Security Experts:

Apple Adds Spectre Protections to Safari, WebKit

Updates released by Apple on Monday for iOS, macOS and Safari should mitigate the effects of the vulnerabilities exploited by the recently disclosed attack method named Spectre.

Apple informed customers that iOS 11.2.2 and macOS High Sierra 10.13.2 Supplemental Update include security improvements for Safari and WebKit. The Safari improvements are also included in version 11.0.2 of Apple’s web browser.

The latest updates address the Spectre vulnerabilities, specifically CVE-2017-5753 and CVE-2017-5715. Mitigations for the Meltdown attack were rolled out by Apple, before the flaws were disclosed, with the release of iOS 11.2, macOS 10.13.2 and tvOS 11.2. Apple Watch is not vulnerable to either of the attack methods.

Apple’s analysis showed that the Spectre vulnerabilities “are extremely difficult to exploit,” even by a local app running on iOS or macOS, but the company warned that remote exploitation via JavaScript running in the browser is possible.

“Our current testing indicates that the upcoming Safari mitigations will have no measurable impact on the Speedometer and ARES-6 tests and an impact of less than 2.5% on the JetStream benchmark,” Apple said last week.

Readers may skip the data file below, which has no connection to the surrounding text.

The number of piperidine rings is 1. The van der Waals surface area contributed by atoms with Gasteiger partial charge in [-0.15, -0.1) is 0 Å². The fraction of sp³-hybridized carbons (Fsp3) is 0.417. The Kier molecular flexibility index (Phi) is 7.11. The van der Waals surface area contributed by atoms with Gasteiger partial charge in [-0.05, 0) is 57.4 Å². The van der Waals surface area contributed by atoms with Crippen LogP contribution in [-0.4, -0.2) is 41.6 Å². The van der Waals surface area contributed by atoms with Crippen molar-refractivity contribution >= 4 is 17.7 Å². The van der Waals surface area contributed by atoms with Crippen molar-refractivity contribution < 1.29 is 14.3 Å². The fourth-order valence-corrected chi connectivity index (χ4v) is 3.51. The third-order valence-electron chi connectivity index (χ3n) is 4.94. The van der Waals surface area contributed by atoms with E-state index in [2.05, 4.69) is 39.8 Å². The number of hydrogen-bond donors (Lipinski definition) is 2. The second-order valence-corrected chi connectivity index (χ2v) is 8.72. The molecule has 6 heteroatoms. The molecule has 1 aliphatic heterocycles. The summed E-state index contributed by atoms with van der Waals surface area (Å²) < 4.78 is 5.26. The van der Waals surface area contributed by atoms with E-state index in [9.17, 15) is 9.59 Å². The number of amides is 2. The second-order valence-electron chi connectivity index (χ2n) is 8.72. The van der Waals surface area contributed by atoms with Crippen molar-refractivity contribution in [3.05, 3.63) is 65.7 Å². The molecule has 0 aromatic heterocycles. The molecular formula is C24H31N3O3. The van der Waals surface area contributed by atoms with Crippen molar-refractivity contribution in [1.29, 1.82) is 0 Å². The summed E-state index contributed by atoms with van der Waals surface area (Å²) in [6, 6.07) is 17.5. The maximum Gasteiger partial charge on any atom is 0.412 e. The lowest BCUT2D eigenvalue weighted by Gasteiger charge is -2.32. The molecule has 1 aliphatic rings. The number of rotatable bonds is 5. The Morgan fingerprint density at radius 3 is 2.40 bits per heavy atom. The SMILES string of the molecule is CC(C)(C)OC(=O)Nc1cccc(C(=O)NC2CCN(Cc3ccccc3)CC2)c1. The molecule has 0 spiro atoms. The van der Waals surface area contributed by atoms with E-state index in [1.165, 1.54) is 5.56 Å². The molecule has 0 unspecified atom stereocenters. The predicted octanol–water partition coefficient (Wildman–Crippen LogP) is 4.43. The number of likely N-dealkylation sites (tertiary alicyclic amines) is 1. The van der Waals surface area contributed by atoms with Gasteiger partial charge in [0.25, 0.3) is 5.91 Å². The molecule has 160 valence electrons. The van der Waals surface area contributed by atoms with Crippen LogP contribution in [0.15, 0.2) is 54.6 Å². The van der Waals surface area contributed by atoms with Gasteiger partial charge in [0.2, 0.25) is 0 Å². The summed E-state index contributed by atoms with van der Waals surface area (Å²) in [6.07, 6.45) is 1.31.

Apple believes the Meltdown technique, which relies on a vulnerability tracked as CVE-2017-5754, has the most potential for exploitation.

As for the WebKit engine, which is used by Safari, Mail and the App Store, its developers have explained why it's impacted by Spectre and Meltdown.

“To initiate a Spectre- or Meltdown-based attack, the attacker must be able to run code on the victim’s processor. WebKit is affected because in order to render modern web sites, any web JavaScript engine must allow untrusted JavaScript code to run on the user’s processor,” WebKit developers said. “Spectre impacts WebKit directly. Meltdown impacts WebKit because WebKit’s security properties must first be bypassed (via Spectre) before WebKit can be used to mount a Meltdown attack.”

Meltdown and Spectre can be used by malicious actors to bypass memory isolation mechanisms and access passwords, photos, documents, emails, and other sensitive information.

The attacks work against devices with Intel, AMD and ARM processors. Intel has been hit the hardest, while AMD claims the risk of attacks is low and ARM found that only ten of its CPUs are impacted.

Patches and workarounds have already been released by several major vendors, but they can introduce significant performance penalties, and Microsoft’s updates may also break Windows and various apps.

*updated with information about WebKit

Related: Qualcomm Working on Mitigations for Spectre, Meltdown

Related: Lawsuits Filed Against Intel Over CPU Vulnerabilities

Related: Industry Reactions to Meltdown, Spectre Attacks

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Eduard Kovacs (@EduardKovacs) is a contributing editor at SecurityWeek. He worked as a high school IT teacher for two years before starting a career in journalism as Softpedia’s security news reporter. Eduard holds a bachelor’s degree in industrial informatics and a master’s degree in computer techniques applied in electrical engineering.